With the 2017 legislative session just three months away, Democratic leaders in the General Asembly have made it clear that they are in no mood to accept the healthcare compromise offered up by House Speaker Beth Harwell’s task force on the subject.
That plan, which is sure to be the subject of debate when the legislature convenes, is a much-winnowed-down and highly-conditioned version of Governor Bill Haslam’s ill-fated Insure Tennessee proposal, first introduced during a special session in 2014 and bottled up by a Republican super-majority then
Rep. Craig Fitzhugh (D-Ripley), at Wednesday's TNA forum, talks things over with District 96 House candidate Dwayne Thompson (center) and Thompson campaign adviser Bret Thompson.
and in another try since.
In a forum on state and federal legislation held Thursday night by the Tennessee Nurses Association at Jason's Deli on Poplar, both state Senate Democratic leader Lee Harris of Memphis and House Democratic leader Craig Fitzhugh of Ripley denounced the would-be substitute plan presented by the Harwell task force, which bears the name “3 Star Health Insurance Pilot," in the process renaming it. Their name for it? "Hooey!”
Instead of providing expanded Medicaid coverage for all Tennesseans currently uncovered by health insurance, this plan would, during a two-year trial period, offer coverage to uninsured veterans and people suffering from mental health needs, withholding any larger coverage pending a legislative re-evaluation that would include an opportunity to suspend the plan altogether through a variety of “circuit breakers.”
Harris drew first blood when asked about the task force plan: “Beth Harwell’s proposal sounds like a bunch of hooey to me. On our side of the aisle we are still pushing for expanded Medicaid in the form of Insure Tennessee or a similar alternative.”
Harris described Insure Tennessee as “the best way to take care broadly of a population that’s uninsured and [of] hospitals around our state that are suffering under financial strain and some of which are completely out of business.”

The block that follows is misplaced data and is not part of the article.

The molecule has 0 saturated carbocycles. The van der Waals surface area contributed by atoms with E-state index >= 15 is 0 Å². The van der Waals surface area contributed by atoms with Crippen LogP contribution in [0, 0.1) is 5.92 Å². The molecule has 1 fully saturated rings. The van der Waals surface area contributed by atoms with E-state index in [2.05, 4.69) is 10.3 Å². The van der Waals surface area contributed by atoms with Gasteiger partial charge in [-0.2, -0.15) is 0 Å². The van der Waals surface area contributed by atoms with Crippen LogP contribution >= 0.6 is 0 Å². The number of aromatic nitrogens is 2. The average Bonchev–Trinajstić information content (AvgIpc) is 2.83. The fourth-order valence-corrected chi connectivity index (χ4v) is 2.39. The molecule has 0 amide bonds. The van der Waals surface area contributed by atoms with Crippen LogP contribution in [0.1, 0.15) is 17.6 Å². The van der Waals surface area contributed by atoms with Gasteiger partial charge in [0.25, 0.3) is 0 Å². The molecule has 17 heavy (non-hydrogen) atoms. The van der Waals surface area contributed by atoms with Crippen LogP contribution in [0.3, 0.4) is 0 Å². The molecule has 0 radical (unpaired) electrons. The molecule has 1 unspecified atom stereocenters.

Insure Tennessee never got a fair consideration, Harris said, because “Republican party chairmen from around the state wrote in to Republican legislators and said ‘you better not consider Obamacare.’” Harris said the current “meltdown” in Republican politics caused by the internal party strive over Donald Trump’s presidential candidacy afforded Insure Tennessee a better chance of passage. In any case, “we don’t have to react to a bunch of hooey.”
Those remarks were basically seconded by Fitzhugh, who repeated the epithet: “This 3-start hooey is a bad idea.” Fitzhugh said “the worst part” of the task force proposal is that, instead of the 9 to 1 federal to state match proposed by Insure Tennessee, “in this 3-star plan it is only a 2-to-1 match, and the numbers aren’t going to work out. It’s going to be expensive to the state, and then they’re going to start crowing about what happened when we expanded Medicaid and the state did it on their own and almost sunk our ship.’”
Fitzhugh also drew attention to the fact that the state, under the 3-star plan, could continue to be denied the $1.5 billion in annual federal funding it would draw under Insure Tennessee. “The only upside” of the task force plan is that it would “keep the issue alive,” Fitzhugh said.
Two Democratic candidates for the House — Dwayne Thompson, running against incumbent Republican Steve McManus in District 96, referred to the task force plan as a rudimentary program…Obamacare Very Light” and said “my opponent bottled [Insure Tennessee] up in committee.
Thompson indicated that, if elected, he would attempt to amend the task force plan so as to broaden its coverage if Insure Tennessee itself could not be considered. He was seconded in that respect by Democratic candidate Larry Pivnick, running against incumbent GOP Rep. Mark White in District 83. “If they offer the compromise bill first I’ll move to amend it to include everybody. We have to call the question.”
Mark Lovell, unopposed after defeating incumbent Curry Todd in District 95, and the only Republican in attendance who was running for a state position, commented that he himself was “fortunate to be able to buy my own health insurance,” but said he thought the task force plan would “fix a huge void” and that “we should do whatever we have to do to take care of certain other people. We all need to make sacrifices.”